Image credit: Andriy Dubchak/AP
February 22, 2023
Sharper: Ukraine One Year Later
Analysis from CNAS experts on the most critical challenges for U.S. foreign policy.
Immediately after President Vladimir Putin ordered the Russian invasion of Ukraine, the general consensus was that Ukrainian forces would be overwhelmed in a matter of days. One year later, the war continues on—exhibiting the resiliency of the Ukrainian people and the strength of global alliances, such as NATO. However, the protracted nature of the war will alter the region for an untold number of years. CNAS experts are sharpening the conversation about the shifts in global security, economics, and defensive reserves. Continue reading this edition of Sharper to explore their ideas and recommendations.
How Finnish and Swedish NATO Accession Could Shape the Future Russian Threat
Russia’s invasion of Ukraine was a major strategic blunder. Most notably, Russia’s aggression in Ukraine compelled Finland and Sweden to apply for NATO membership—leading to an expansion of the very alliance that Russia purports to be opposing in Ukraine. A new policy brief from the Transatlantic Forum on Russia discusses how Finland’s and Sweden’s entry into NATO will shape Europe’s security landscape, how Russia is likely to see these changes and respond, and how the allies can address the future challenges stemming from these changing dynamics.
Economic Measures against Russia Following Its 2022 Invasion of Ukraine
Following the unprovoked Russian invasion of Ukraine in late February, the United States and its allies have unleashed an impressive array of economic measures against Moscow, using a wide range of economic tools to weaken Russian military operations, as well as punish and disincentivize those offering financial or logistical support for its continued aggression toward Ukraine. This edition of Sanctions by the Numbers provides a snapshot of U.S. and allied economic measures against Russia following its invasion and continued aggression toward Ukraine, an overview of the most sanctioned sectors of the Russian economy, potential obstacles to enforcing joint sanctioning actions against Russia, and an outlook on potential escalation or de-escalation with Moscow.
The Russia Stability Tracker: February 2023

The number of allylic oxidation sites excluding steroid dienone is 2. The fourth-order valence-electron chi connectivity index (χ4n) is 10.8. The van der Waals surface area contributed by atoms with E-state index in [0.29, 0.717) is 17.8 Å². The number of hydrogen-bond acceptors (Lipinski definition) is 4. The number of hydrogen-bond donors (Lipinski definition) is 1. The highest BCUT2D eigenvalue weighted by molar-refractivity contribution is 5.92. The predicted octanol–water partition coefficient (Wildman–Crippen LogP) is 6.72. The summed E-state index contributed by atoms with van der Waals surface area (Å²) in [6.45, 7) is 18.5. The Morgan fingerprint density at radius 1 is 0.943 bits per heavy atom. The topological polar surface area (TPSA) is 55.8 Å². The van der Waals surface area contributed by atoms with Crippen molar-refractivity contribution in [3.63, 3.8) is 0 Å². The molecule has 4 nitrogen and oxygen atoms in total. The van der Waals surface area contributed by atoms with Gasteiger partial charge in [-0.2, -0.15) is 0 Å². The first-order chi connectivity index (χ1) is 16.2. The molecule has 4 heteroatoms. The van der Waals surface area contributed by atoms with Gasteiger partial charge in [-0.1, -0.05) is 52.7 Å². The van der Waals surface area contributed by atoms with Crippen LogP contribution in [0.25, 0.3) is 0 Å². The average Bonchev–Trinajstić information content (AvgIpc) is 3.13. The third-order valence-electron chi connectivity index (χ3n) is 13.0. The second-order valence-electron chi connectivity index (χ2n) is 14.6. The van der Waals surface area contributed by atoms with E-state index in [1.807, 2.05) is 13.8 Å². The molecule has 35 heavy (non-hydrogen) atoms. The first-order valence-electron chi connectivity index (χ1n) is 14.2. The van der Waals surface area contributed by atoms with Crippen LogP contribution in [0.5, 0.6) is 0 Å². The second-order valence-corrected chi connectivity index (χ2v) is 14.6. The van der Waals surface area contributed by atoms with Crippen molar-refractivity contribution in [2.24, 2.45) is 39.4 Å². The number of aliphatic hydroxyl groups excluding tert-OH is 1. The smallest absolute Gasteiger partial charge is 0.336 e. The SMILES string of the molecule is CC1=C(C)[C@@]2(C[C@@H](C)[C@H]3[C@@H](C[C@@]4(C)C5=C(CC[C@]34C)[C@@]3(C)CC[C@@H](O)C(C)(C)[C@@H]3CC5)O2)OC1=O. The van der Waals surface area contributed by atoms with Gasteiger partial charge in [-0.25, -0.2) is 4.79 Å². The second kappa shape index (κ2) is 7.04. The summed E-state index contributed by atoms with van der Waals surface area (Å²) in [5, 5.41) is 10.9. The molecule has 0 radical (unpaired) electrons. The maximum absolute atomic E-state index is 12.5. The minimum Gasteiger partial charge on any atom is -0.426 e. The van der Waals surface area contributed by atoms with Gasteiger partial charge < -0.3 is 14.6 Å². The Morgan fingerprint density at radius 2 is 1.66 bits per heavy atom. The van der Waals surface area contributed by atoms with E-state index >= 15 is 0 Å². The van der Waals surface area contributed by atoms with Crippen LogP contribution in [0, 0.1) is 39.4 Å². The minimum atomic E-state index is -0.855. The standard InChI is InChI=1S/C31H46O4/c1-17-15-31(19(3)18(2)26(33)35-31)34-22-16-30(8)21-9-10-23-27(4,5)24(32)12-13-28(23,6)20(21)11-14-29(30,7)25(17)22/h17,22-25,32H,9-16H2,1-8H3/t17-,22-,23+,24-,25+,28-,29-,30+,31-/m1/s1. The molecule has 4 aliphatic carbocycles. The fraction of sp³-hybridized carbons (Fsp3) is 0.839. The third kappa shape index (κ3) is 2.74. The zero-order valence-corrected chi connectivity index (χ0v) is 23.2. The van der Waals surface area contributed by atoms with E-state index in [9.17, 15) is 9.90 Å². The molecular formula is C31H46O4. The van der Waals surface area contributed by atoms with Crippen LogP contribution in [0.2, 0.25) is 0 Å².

Since the invasion of Ukraine, the Russian military’s poor performance, botched mobilization, mounting casualties, economic challenges resulting from the sanctions and export controls, and increasingly visible elite fissures have raised questions about political stability inside Russia. To gauge how the war is affecting Putin’s hold on power, CNAS convened a group of experts that will assess various pillars of Putin’s support and offer a summary of how those factors have changed since the start of the war. Experts will provide updates to the tracker bi-monthly to provide a larger picture of the future of Russian stability.
The Outlook for Ukraine in 2023
Brussels Sprouts take stock of where things stand in Ukraine as we head into 2023. Over the past couple of months, the lines of territorial control have remained mostly stable between Ukraine and Russia following Kyiv’s liberation of Kherson in November. However, many are now looking ahead to intensification of the fighting in the coming weeks. Lawrence Freedman and Mike Kofman join Andrea Kendall-Taylor and Jim Townsend to discuss how the situation in Ukraine is likely to evolve during the second year of fighting.
One Year of War in Ukraine
February 24 will mark one year since Russia’s invasion of Ukraine. Ahead of this solemn anniversary, CNAS experts from across the center analyze the many ways in which the war in Ukraine has impacted global security.
The Role of Allies and Partners in the National Defense Strategy with Dr. Celeste Wallander
The 2022 National Defense Strategy emphasizes the vital role allies and partners play in U.S. national security. Recent events, such as the coordinated international response to Russian aggression in Ukraine, have reinforced how allies and partners can strengthen deterrence. Given America's global responsibilities, it is critical that the United States works with allies and partners to manage potential crises. On Friday, February 10, CNAS hosted Dr. Celeste Wallander, Assistant Secretary of Defense for International Security Affairs, for a virtual event to discuss how the Department of Defense plans to work with allies and partners in Europe, the Middle East, and Africa to manage regional crises and achieve the aims of the National Defense Strategy.
The West Has Captured Thousands of Iranian Weapons. Send Them to Ukraine.